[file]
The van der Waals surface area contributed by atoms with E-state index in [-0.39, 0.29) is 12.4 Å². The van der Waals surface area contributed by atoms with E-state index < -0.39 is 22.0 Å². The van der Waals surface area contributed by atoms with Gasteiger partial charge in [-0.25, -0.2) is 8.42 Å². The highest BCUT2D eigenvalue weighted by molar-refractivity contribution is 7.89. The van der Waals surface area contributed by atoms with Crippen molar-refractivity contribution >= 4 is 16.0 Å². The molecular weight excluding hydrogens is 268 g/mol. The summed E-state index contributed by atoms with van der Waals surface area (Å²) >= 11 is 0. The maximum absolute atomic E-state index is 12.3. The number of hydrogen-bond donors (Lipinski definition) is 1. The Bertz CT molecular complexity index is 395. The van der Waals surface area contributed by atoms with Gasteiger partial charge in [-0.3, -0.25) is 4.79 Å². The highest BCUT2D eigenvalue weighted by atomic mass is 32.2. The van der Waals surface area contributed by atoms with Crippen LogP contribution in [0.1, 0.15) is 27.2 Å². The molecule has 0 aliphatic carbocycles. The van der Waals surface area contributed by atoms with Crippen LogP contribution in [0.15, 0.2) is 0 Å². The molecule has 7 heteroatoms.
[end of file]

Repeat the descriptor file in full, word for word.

The van der Waals surface area contributed by atoms with E-state index in [-0.39, 0.29) is 12.4 Å². The van der Waals surface area contributed by atoms with E-state index < -0.39 is 22.0 Å². The van der Waals surface area contributed by atoms with Gasteiger partial charge in [-0.25, -0.2) is 8.42 Å². The highest BCUT2D eigenvalue weighted by molar-refractivity contribution is 7.89. The van der Waals surface area contributed by atoms with Crippen molar-refractivity contribution >= 4 is 16.0 Å². The molecular weight excluding hydrogens is 268 g/mol. The summed E-state index contributed by atoms with van der Waals surface area (Å²) >= 11 is 0. The maximum absolute atomic E-state index is 12.3. The number of hydrogen-bond donors (Lipinski definition) is 1. The Bertz CT molecular complexity index is 395. The van der Waals surface area contributed by atoms with Gasteiger partial charge in [-0.3, -0.25) is 4.79 Å². The highest BCUT2D eigenvalue weighted by atomic mass is 32.2. The van der Waals surface area contributed by atoms with Crippen LogP contribution in [0.1, 0.15) is 27.2 Å². The molecule has 0 aliphatic carbocycles. The van der Waals surface area contributed by atoms with Crippen LogP contribution in [0.15, 0.2) is 0 Å². The molecule has 7 heteroatoms.